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Obama's Handling of CIA May Haunt United States

The opinions expressed by columnists are their own and do not necessarily represent the views of Townhall.com.

CIA Director Leon Panetta must be President Obama's loneliest lieutenant.

House Speaker Nancy Pelosi has accused the CIA of misleading Congress, forcing Panetta to publicly defend his agency against not only a leader of his own country but of his own party.


Meanwhile, President Obama has not defended either his CIA director or the CIA itself.

At White House press briefings Friday and Monday, White House Spokesman Robert Gibbs declined to rebut Pelosi's attack on the CIA or endorse Panetta's defense of the agency.

At her May 14 press conference, Pelosi accused the CIA of giving her "inaccurate and incomplete information" at a September 2002 briefing and of "misleading the Congress of the United States." In fact, she said, "They mislead us all the time."

The specific issue was whether the CIA had informed Pelosi in its 2002 briefing that "enhanced interrogation techniques" -- including waterboarding -- had been used on the al-Qaida terrorist Abu Zubaydah.

"The only mention of waterboarding at that briefing was that it was not being employed," said Pelosi. "Those conducting the briefing promised to inform the appropriate members of Congress if that technique were to be used in the future."

The day after Pelosi said this, Panetta contradicted her.

"Let me be clear: It is not our policy or practice to mislead Congress," Panetta said in a statement to CIA employees. "That is against our laws and our values. As the Agency indicated previously in response to congressional inquiries, our contemporaneous records from September 2002 indicate that CIA officers briefed truthfully on the interrogation of Abu Zubaydah, describing 'the enhanced techniques that had been employed.'"


So who is telling the truth? Pelosi or Panetta?

On Friday, citing Panetta's rebuttal of Pelosi, a reporter asked Gibbs: "Does this White House agree with the speaker that the CIA lied to her? Does it have any opinion on the propriety of airing that kind of accusation publicly?"

"I think you've heard the president say this a number of times: The best thing that we can do is to look forward," said Gibbs. "The president is spending his time on any number of issues, including keep the American people safe, by looking forward."

When the reporter pressed for an answer, Gibbs said, "I appreciate the invitation to get involved in here, but I'm not going to RSVP."

At Monday's press briefing, reporters tried again. "Does the president agree with Panetta that the CIA is not in the business of misleading members of Congress?" one asked. "I would point you to my remarks from Friday," said Gibbs.

Later in the same press conference, a reporter asked, "Does the president believe his CIA chief was right or wrong?"

"We did this earlier. You can do that from earlier," said Gibbs.

What Americans should examine from "earlier" is what happened to the CIA in the 1990s, when we had a Democratic president who did not think intelligence-gathering was important -- and a Republican Congress ready to accommodate that view in the interest of saving money.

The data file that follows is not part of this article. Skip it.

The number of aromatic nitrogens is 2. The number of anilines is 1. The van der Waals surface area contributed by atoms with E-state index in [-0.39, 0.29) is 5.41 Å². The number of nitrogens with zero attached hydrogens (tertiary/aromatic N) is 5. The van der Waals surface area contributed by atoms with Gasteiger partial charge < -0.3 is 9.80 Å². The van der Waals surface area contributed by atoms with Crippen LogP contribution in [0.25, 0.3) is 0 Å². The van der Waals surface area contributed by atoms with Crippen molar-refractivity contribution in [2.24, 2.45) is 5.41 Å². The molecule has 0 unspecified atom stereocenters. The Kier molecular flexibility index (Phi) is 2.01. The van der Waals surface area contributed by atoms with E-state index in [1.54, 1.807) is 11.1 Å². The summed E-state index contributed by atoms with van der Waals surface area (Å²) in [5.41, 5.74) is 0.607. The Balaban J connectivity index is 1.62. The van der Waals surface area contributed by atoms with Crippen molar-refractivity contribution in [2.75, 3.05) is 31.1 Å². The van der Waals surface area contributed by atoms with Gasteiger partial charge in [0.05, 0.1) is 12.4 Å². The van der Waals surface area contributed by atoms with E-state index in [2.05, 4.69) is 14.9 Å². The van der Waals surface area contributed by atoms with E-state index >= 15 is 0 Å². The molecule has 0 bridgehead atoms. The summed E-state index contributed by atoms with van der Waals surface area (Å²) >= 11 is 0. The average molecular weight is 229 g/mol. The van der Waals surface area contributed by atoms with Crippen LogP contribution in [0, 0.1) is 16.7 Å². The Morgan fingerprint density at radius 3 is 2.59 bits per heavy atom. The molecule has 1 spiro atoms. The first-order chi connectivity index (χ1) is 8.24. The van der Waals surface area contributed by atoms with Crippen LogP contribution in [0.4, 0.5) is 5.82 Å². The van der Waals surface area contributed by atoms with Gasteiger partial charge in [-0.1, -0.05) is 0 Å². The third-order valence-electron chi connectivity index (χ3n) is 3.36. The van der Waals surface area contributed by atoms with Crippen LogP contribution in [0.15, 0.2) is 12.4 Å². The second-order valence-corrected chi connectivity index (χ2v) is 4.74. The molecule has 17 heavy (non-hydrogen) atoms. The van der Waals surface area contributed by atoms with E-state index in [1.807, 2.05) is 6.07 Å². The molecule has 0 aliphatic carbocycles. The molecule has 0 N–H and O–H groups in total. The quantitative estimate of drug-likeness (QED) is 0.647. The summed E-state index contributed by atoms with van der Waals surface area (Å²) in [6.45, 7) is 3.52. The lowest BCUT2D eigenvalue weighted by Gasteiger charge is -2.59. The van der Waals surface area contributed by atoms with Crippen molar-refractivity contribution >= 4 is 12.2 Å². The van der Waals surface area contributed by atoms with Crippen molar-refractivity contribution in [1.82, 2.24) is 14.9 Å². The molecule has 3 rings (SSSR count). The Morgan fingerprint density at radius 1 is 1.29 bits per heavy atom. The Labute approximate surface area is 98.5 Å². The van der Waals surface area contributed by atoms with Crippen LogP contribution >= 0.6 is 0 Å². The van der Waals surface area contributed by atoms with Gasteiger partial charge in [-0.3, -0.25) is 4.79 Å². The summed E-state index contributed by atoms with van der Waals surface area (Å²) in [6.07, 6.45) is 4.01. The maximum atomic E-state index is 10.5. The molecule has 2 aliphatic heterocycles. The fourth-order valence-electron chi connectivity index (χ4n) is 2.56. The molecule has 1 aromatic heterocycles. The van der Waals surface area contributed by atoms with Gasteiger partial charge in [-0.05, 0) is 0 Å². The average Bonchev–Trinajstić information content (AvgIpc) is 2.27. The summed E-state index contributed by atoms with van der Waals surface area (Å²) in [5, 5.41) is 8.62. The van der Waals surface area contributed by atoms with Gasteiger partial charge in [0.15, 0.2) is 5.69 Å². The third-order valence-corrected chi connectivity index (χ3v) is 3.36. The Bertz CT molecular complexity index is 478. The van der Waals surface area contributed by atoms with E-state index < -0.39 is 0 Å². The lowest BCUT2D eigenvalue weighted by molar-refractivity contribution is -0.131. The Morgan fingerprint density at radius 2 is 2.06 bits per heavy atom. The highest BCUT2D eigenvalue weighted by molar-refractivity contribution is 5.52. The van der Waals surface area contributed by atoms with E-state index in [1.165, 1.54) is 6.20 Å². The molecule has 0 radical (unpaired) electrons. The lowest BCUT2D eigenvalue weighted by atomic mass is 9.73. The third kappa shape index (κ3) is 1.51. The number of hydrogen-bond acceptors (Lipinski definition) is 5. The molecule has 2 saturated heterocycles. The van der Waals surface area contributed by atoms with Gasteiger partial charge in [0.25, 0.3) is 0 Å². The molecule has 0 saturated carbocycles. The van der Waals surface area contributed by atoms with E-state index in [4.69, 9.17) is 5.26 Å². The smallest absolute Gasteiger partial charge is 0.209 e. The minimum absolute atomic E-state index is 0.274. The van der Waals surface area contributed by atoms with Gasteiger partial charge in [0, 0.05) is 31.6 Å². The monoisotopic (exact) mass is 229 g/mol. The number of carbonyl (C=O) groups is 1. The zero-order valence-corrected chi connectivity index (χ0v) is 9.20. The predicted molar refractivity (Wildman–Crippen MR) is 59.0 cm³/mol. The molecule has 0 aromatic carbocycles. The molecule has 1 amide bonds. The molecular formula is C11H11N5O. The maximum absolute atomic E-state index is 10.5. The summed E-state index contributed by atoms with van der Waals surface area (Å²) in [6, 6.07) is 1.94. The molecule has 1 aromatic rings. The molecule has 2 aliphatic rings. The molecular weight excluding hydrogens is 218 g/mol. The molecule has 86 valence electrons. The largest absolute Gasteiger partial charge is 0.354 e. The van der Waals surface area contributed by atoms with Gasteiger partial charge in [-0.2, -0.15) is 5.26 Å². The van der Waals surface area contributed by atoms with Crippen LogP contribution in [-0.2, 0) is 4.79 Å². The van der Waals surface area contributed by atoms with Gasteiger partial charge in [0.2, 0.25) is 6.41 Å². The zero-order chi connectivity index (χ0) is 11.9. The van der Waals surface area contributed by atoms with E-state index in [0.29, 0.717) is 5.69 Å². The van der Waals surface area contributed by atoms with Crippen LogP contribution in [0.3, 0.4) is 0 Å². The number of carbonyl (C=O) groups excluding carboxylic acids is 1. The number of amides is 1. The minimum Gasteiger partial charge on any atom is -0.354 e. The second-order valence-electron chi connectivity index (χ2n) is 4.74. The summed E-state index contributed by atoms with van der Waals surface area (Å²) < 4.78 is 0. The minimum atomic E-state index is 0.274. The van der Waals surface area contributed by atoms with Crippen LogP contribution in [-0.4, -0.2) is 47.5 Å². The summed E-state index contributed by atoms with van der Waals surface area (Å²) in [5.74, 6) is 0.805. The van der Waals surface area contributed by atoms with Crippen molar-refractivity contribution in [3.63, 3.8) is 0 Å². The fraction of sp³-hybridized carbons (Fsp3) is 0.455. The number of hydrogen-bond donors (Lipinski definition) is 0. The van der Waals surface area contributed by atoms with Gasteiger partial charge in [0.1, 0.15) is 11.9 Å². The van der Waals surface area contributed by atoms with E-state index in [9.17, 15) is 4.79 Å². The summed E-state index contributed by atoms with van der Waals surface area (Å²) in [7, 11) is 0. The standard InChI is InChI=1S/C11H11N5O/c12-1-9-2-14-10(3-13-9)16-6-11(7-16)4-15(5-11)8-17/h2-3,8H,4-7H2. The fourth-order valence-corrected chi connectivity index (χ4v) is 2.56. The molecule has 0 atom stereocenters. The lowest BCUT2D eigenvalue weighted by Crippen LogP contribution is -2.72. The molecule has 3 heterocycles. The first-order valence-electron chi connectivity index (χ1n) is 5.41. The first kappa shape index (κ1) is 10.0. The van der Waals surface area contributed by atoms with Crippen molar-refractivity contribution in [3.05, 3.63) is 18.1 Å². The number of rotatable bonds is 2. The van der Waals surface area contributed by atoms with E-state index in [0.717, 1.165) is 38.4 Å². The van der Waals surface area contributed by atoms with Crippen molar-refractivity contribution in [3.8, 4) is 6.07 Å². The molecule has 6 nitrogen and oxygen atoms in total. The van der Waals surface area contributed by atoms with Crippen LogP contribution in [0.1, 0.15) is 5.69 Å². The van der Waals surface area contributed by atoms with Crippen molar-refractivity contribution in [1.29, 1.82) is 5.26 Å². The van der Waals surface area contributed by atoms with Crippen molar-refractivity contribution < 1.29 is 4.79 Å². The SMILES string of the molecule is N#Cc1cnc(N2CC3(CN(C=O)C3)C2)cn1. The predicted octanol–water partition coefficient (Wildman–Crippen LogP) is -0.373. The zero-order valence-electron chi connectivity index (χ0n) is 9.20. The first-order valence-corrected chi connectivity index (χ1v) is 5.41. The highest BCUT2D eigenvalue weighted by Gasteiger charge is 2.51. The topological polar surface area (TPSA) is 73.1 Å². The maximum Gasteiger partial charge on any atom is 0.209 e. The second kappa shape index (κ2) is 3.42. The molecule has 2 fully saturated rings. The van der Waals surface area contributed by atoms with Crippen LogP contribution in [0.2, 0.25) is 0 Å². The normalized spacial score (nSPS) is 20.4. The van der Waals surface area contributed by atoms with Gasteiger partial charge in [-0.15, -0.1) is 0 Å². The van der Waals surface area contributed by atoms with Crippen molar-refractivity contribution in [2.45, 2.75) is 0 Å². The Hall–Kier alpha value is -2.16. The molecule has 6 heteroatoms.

In 1999, I interviewed then-House Intelligence Chairman Porter Goss along with other editors of Human Events. Goss told us he could get "emotional about how bad we've crippled our intelligence capabilities."

"It's outrageous what we've done," Goss said. "We've got singletons (lone intelligence case officers) out there with no one protecting their back because we haven't got the money and have basically dried up the well. We've got case officers out there exposed and alone who should have backup in dangerous countries."

Goss said: "It's common knowledge that the president pulled back most of our assets out of Africa ... three or four years ago. I think his rationale was nice people don't spy, these people are our friends."

After we had stripped our intelligence-gathering capability in Africa, Islamist terrorists surprised us by bombing our embassies in Kenya and Tanzania.

Then al-Qaida surprised us on Sept. 11, 2001. Then we discovered we had no idea what was going on inside Saddam Hussein's Iraq.

The CIA told the Senate Select Intelligence Committee it lacked the resources to spy on Iraq. The committee said the agency was too risk averse.

"Senior CIA officials have repeatedly told the committee that a significant increase in funding and personnel will be required to enable the CIA to penetrate difficult HUMINT (human intelligence) targets similar to prewar Iraq," said the committee's 2004 report on prewar intelligence on Iraq. "The committee believes, however, that if an officer willing and able to take such an assignment really is 'rare' at the CIA, the problem is less a question of resources than a need for dramatic changes in a risk averse corporate culture."


In the nearly eight years since September 2001, CIA personnel have taken assignments in many dangerous places. They have helped captured top al-Qaida terrorists. And, yes, they have waterboarded exactly three of them -- including Zubaydah and 9-11 mastermind Khalid Sheikh Mohammad -- to get the information that has kept us safe. Al-Qaida, meanwhile, has failed to attack us again.

Can Americans count on an equally excellent "risk averse" performance from the CIA over the next eight years? It's hard to imagine if the CIA director cannot count on the president who hired him to defend his public statements about the agency's credibility.

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